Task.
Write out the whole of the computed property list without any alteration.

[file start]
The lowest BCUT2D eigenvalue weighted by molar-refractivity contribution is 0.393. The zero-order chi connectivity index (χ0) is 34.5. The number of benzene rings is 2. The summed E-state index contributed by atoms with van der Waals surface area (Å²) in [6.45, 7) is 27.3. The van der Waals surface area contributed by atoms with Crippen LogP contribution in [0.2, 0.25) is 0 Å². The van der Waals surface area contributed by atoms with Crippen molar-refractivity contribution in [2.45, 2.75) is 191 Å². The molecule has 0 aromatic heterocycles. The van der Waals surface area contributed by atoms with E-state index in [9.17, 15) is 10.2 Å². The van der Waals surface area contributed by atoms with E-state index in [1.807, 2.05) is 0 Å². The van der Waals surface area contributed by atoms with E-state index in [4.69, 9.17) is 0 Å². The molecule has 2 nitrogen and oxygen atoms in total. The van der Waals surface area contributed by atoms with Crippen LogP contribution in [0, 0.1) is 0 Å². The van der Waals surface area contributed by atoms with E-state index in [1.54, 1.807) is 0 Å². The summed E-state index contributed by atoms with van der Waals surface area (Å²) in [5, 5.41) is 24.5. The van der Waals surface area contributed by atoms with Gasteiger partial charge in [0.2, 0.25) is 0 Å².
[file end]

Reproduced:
The lowest BCUT2D eigenvalue weighted by molar-refractivity contribution is 0.393. The zero-order chi connectivity index (χ0) is 34.5. The number of benzene rings is 2. The summed E-state index contributed by atoms with van der Waals surface area (Å²) in [6.45, 7) is 27.3. The van der Waals surface area contributed by atoms with Crippen LogP contribution in [0.2, 0.25) is 0 Å². The van der Waals surface area contributed by atoms with Crippen molar-refractivity contribution in [2.45, 2.75) is 191 Å². The molecule has 0 aromatic heterocycles. The van der Waals surface area contributed by atoms with E-state index in [9.17, 15) is 10.2 Å². The van der Waals surface area contributed by atoms with E-state index in [1.807, 2.05) is 0 Å². The van der Waals surface area contributed by atoms with E-state index in [4.69, 9.17) is 0 Å². The molecule has 2 nitrogen and oxygen atoms in total. The van der Waals surface area contributed by atoms with Crippen LogP contribution in [0, 0.1) is 0 Å². The van der Waals surface area contributed by atoms with E-state index in [1.54, 1.807) is 0 Å². The summed E-state index contributed by atoms with van der Waals surface area (Å²) in [5, 5.41) is 24.5. The van der Waals surface area contributed by atoms with Gasteiger partial charge in [0.2, 0.25) is 0 Å².